Tale of two monasteries, Portugal

In En-Route, Europe, Our Journeys, Portugal, Trip-Types, Unesco by JanisLeave a Comment

Alcobaça and Batalha

While we were road tripping around Portugal, we wanted to visit two very historical monasteries in the heart of Portugal, which have both been designated UNESCO sites.

The entrance to the Monastery of Alcobaça, Portugal
The main entrance to the Monastery of Batalha, Portugal

The first being the Monastery of Alcobaça, founded in 1153 by Afonso Henriques, the first King of Portugal.

The second is the Monastery of Batalha, which was built to celebrate the victory in 1385 of the Battle of Aljubarrota by King John I of Portugal.

Monastery of Alcobaça

When we approached the Monastery of Alcobaça, I couldn’t believe the size of it, it’s quite imposing, the façade is amazing. Although, I have since found out that it is Portugal’s largest church and one the first Gothic buildings in the country.

Monastery of Alcobaça, Portugal

As you step inside, you are immediately hit with the incredible size of the nave and the soaring columns that your eye follows along.

The nave, Monastery of Alcobaça, Portugal
The Tomb of Pedro I, Monastery of Alcobaça, Portugal

Within this ancient Monastery is the tomb of Pedro I & his mistress Inês de Castro, who was murdered under the instructions of Pedro I’s father Afonso IV.

Point to Note

If you just want to take a look around the church it’s free of charge; however, the €6 to stroll around the whole monastery is undoubtedly worth it.

Room of the Kings

The first room we wandered into was the Sala dos Reis (room of the Kings), which was encircled with 17th-18th-century statues of Portuguese Kings. And a historical depiction in the traditional blue and white azulejos so synonymous with Portugal.

The Room of the Kings, Monastery of Alcobaça, Portugal

Cloister of Silence

From here we walked through to the large tranquil cloister built in 1308 by order of King Dinis, which is in keeping with the simplicity of the Cistercian style.

The Cloister of Dom Dinis, Monastery of Alcobaça, Portugal
The Cloister of Silence, Monastery of Alcobaça, Portugal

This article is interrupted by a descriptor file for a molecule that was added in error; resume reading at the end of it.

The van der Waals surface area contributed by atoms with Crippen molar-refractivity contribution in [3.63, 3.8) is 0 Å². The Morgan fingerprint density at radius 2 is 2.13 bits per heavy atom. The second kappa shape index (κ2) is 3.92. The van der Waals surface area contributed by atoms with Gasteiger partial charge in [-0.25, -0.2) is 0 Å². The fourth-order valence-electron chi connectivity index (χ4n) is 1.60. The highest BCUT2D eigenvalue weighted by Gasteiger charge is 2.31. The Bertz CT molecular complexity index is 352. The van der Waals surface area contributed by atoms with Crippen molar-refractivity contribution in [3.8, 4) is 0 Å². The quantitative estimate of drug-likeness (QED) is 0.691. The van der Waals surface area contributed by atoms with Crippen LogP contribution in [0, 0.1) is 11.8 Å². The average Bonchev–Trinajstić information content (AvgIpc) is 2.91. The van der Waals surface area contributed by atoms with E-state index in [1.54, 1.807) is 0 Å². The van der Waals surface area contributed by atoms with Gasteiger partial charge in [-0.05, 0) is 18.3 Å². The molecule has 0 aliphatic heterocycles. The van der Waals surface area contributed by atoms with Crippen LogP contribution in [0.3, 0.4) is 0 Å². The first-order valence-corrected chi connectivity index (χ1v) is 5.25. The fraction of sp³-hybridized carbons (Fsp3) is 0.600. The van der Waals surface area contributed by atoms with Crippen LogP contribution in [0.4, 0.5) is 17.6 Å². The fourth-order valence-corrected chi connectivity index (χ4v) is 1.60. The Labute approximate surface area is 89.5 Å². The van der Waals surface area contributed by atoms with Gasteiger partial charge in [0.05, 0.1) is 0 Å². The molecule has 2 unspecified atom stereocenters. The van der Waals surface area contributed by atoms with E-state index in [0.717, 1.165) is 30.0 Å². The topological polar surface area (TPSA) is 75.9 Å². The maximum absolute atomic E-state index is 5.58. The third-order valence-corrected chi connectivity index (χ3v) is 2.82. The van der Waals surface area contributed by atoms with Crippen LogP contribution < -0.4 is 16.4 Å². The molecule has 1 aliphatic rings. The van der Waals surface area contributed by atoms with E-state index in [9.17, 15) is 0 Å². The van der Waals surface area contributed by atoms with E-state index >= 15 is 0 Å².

Within the cloister is the octagonal lavabo, although, quite simple on the outside, within is an elegant Renaissance water fountain, where monks would have washed their hands.

The octagonal lavabo, Monastery of Alcobaça, Portugal
The Fountain, Monastery of Alcobaça, Portugal

Tempted to?

Discover more of Portugal and its UNESCO World Heritage sites, this country just cries out for a road trip. You can do it all with, SIXT car hire they cover all budgets and allow you to pick up and drop off at different destinations.

How big?

What astounded me within the monastery was the size of the kitchen and more so the incredible size of the chimney which funnelled up from the fire below.

The Chimney in the kitchen, Monastery of Alcobaça, Portugal
Inside the kitchen, Monastery of Alcobaça, Portugal

Next to the kitchen is the Refectory where the Monks ate in silence, while they were read to from a pulpit above them.

The Refectory, Monastery of Alcobaça, Portugal
The pulpit, Monastery of Alcobaça, Portugal

Did you know?

That the Monastery of Alcobaça has been listed as a UNESCO World Heritage Site since 1989 & the Monastery of Batalha has been listed 1983.

Monastery of Batalha

The eye-catching Gothic Batalha Monastery was built to commemorate the victory of the 1385 Battle of Aljubarrota. It took over a century to build, although part of it is actually known as the ‘Unfinished Chapels’ since it was never really finished.

Outside the Monastery of Batalha, Portugal